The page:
These military clinics will stop taking 200,000 non-active duty patients. Here’s the list.
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The plan includes a reduction of roughly 18,000 uniformed medical personnel, with those retained focusing on the medical readiness and treatment of active duty personnel.
In this file photo, a Navy corpsman assigned to Naval Health Clinic Corpus Christ, administers an influenza vaccine to a patient. The facility is among those slated for changes under a new Pentagon plan to shift the mission of some military health facilities to caring for only active duty personnel (U.S. Navy photo by Bill W. Love/Released)
More than 200,000 Tricare beneficiaries, including 80,000 active-duty family members, will no longer be seen at 37 military health clinics across the country in the coming years, according to a Department of Defense report sent to Congress Wednesday.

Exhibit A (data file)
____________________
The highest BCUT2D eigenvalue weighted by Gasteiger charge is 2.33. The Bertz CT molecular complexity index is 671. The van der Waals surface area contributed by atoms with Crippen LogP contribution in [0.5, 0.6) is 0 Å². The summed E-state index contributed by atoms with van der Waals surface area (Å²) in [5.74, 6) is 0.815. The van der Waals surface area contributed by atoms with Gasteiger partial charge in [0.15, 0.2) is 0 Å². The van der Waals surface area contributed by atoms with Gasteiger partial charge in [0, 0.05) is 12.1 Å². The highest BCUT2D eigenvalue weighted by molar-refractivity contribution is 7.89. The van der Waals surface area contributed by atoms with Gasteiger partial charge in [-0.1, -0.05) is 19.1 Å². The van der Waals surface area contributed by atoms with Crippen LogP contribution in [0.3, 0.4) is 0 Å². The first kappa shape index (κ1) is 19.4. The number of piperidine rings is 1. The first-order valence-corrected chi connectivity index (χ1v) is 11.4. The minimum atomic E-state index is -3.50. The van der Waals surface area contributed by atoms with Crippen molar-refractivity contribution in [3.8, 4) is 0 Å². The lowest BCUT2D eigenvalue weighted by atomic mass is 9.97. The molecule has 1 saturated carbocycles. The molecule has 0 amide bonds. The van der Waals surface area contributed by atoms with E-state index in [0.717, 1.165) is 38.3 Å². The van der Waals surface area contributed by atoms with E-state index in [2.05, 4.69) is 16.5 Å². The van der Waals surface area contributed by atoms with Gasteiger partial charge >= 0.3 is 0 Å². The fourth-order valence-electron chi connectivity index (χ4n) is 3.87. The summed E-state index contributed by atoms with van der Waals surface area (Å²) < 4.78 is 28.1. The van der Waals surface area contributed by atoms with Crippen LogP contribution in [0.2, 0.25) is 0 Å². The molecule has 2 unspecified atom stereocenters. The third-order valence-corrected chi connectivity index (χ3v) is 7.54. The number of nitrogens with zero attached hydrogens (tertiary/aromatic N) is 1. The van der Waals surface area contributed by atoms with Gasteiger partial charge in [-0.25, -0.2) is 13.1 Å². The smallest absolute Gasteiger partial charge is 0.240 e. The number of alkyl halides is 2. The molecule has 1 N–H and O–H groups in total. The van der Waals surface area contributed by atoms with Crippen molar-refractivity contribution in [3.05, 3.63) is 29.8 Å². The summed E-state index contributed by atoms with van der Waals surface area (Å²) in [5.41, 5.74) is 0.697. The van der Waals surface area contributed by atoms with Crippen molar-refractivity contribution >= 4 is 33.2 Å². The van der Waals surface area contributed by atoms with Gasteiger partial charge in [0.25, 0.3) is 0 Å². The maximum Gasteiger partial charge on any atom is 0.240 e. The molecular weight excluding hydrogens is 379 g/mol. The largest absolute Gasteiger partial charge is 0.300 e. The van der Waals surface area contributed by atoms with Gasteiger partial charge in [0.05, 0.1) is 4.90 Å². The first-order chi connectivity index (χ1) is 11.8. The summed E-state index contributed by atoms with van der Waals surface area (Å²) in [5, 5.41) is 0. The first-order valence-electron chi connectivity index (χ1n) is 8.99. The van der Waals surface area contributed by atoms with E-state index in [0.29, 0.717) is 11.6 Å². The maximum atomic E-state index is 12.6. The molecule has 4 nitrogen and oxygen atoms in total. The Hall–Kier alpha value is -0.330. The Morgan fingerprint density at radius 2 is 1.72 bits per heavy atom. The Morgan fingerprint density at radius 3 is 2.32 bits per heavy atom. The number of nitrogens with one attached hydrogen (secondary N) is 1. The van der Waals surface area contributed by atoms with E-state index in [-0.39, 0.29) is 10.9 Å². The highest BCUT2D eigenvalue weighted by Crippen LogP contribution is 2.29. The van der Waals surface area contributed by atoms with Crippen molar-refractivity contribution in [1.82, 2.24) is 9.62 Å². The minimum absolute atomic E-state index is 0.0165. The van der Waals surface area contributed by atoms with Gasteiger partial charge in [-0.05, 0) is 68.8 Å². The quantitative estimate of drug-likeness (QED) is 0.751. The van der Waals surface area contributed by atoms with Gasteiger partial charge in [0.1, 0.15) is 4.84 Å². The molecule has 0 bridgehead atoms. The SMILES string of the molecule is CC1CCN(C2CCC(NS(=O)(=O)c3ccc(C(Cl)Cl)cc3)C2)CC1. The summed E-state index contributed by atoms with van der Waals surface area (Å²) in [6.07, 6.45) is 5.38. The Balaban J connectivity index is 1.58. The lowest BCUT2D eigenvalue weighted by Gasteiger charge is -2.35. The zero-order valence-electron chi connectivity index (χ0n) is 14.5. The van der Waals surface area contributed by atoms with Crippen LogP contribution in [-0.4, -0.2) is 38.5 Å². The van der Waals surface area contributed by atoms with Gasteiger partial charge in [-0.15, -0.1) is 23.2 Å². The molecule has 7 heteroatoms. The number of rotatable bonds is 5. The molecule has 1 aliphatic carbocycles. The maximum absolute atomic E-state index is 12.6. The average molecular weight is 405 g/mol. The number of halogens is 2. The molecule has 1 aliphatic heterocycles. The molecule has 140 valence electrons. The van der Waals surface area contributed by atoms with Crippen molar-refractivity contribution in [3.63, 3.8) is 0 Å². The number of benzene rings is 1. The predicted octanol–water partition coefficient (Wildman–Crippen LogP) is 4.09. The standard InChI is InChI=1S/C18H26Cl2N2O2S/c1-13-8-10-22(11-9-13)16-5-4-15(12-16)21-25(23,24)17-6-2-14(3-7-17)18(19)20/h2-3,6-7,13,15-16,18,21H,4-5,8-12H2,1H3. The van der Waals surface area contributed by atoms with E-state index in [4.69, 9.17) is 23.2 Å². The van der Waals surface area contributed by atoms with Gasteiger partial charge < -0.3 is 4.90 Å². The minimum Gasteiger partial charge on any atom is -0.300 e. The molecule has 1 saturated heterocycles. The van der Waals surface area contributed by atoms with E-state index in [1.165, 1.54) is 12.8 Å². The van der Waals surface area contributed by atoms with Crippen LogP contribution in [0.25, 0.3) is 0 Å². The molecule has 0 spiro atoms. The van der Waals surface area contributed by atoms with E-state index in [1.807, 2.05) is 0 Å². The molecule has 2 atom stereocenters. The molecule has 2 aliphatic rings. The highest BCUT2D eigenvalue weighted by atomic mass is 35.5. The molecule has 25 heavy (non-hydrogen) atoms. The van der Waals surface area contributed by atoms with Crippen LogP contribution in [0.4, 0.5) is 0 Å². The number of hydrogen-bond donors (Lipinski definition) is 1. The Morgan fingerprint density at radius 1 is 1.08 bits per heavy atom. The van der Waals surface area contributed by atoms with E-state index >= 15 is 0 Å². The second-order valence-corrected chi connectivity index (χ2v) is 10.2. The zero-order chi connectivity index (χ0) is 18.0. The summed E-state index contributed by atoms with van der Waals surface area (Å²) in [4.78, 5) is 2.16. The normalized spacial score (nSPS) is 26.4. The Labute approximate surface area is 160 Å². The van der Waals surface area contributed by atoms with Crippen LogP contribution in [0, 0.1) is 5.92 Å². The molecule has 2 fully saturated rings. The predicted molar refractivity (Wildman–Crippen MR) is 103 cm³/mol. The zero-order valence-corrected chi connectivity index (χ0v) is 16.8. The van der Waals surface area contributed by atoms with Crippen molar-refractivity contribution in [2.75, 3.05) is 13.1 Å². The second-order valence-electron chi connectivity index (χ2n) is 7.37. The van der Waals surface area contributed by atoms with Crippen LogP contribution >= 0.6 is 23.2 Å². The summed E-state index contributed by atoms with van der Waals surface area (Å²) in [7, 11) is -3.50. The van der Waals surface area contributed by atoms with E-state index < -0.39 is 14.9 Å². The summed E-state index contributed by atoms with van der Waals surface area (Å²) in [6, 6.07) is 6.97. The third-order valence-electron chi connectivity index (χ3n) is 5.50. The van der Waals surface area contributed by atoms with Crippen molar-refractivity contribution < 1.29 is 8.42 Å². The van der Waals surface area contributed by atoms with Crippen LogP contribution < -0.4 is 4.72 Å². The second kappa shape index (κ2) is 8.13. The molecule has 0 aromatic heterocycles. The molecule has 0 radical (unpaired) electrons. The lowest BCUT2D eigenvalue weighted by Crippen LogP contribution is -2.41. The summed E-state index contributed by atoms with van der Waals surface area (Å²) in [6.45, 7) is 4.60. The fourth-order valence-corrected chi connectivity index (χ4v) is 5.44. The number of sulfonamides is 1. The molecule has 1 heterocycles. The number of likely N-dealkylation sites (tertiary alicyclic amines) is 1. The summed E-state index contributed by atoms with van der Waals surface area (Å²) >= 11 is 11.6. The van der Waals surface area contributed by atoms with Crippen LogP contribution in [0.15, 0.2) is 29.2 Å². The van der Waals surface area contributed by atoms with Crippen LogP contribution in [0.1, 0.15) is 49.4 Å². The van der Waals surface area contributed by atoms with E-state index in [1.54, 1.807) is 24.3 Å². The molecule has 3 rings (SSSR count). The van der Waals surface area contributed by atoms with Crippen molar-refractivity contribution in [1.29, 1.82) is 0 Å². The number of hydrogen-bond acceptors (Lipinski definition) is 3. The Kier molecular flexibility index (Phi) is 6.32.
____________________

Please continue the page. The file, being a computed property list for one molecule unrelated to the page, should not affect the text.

The Pentagon is planning major changes to 50 military health facilities that will force many beneficiaries to find civilian doctors in their communities over the course of two to four years.
Assistant Secretary of Defense for Health Affairs Thomas McCaffery said Wednesday that the realignment supports the department’s effort to support the military health system’s return to focusing on troop health and military readiness.
According to the report Restructuring and Realignment of Military Medical Treatment Facilities, the clinics include Air Force, Army and Navy facilities. Two additional facilities will close and several others have already started transferring non-active duty beneficiaries to Tricare providers in surrounding communities.
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